VP warns of Covid-19 third wave Vice President Constantino Chiwenga, Satewave Technologies managing director Maggie Feng Xiwo Feng (right) and chief executive Zhou Zhongguo look at the medical equipment donated by Satewave Technologies at Sally Mugabe Central Hospital in Harare yesterday. — Picture: Justin Mutenda

Rumbidzayi Zinyuke

Senior Health Reporter

Zimbabwe is now experiencing a third Covid-19 wave and will need all citizens to collectively fight against it and embrace the national vaccination programme, Vice President and Minister of Health and Child Care Dr Constantino Chiwenga has said.

The country is expecting 2,5 million Covid-19 vaccines from China by the end of this month and these will be used to ensure that more Zimbabweans are protected from the disease.

The vaccines come at a time the country is facing increased demand for the jab as cases continue to increase.

Speaking at the official handover of medical equipment from Satewave Technologies to Sally Mugabe Central Hospital yesterday, VP Chiwenga said it was imperative for everyone to be protected against Covid-19 to avoid losing more lives.

“We are already facing the third wave and we all need to fight this invisible enemy. For us to win the war, we must all cooperate. 

“We will be going on a full war to make sure that this invisible enemy is defeated, but we want cooperation from everyone of you, from every Zimbabwean,” he said.

Government would continue procuring vaccines for everyone to be vaccinated starting with the Kariba, Chirundu, Beitbridge, Plumtree, Mutare and Nyamapanda border areas before the exercise moved into hotspots and the two metropolitan provinces of Harare and Bulawayo.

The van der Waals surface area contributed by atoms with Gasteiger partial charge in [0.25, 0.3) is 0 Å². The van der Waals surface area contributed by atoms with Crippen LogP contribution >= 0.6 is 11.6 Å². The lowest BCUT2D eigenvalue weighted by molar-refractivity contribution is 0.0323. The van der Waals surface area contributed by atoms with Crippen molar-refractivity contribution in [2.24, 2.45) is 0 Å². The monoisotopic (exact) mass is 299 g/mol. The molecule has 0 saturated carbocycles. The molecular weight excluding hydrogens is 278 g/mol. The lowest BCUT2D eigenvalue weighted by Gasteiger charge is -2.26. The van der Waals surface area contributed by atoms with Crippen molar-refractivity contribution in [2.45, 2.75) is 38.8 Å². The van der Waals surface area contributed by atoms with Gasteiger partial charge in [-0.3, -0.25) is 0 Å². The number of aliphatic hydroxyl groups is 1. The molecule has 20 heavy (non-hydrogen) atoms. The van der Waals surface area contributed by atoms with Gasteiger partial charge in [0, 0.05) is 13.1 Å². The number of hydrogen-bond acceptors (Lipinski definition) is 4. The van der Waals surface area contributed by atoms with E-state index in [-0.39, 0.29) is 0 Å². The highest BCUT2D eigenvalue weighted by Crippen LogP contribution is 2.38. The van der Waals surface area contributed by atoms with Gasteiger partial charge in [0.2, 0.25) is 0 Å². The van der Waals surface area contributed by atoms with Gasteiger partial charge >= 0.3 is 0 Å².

VP Chiwenga said Government was hopeful that in the near future, all border towns would achieve herd immunity, which had already been attained in Victoria Falls.

Vendors operating in all market places across the country would also have to be vaccinated to ensure they did not spread the disease to customers.

Hundreds of vendors converge daily at Mbare Musika in Harare, Renkini in Bulawayo, Sakubva Musika in Mutare and other market places, posing a threat of spreading Covid-19 in the event of an outbreak.

“Those who want to trade must have a Covid-19 vaccination certificate. If you have no vaccination why should you sell and become a super spreader? 

“If one wants to sell at a market place the individual must get vaccinated to protect themselves and the next person,” said VP Chiwenga.

He said it was important for people to be vaccinated as some of the cases were coming from neighbouring countries which were facing serious challenges in containing a fresh outbreak.

Places like Kariba, Chirundu and Karoi have been the worst affected, reportedly by the increase in cases in Zambia where deaths have soared over the last few weeks.

South Africa and Namibia have also been recording increases in new cases and deaths hence all border areas have become susceptible to the pandemic.

VP Chiwenga assured the nation that Government would strive to make sure that no Zimbabwean died of Covid-19.

“We do not want to lose any Zimbabwean to this disease so we want to ensure that everyone takes care of themselves. 

“It is no longer an issue of saying one does not want to get vaccinated, but posing a danger to others. We have realised that people are dying so we want everyone to be vaccinated so that you protect yourself and the next person,” he said.

He said Government was also conducting research into the vaccination of younger age groups.

Currently, the vaccines are only being administered to people between the ages of 18 and 70 as data on efficacy in younger and older populations is not yet available.

“Other countries are already vaccinating children between 3 and 17 years and our researchers are also looking into this to see if we can also embark on such an initiative. Once we are satisfied, we will be notifying citizens on this, but for now, those who are eligible should get vaccinated,” VP Chiwenga said.

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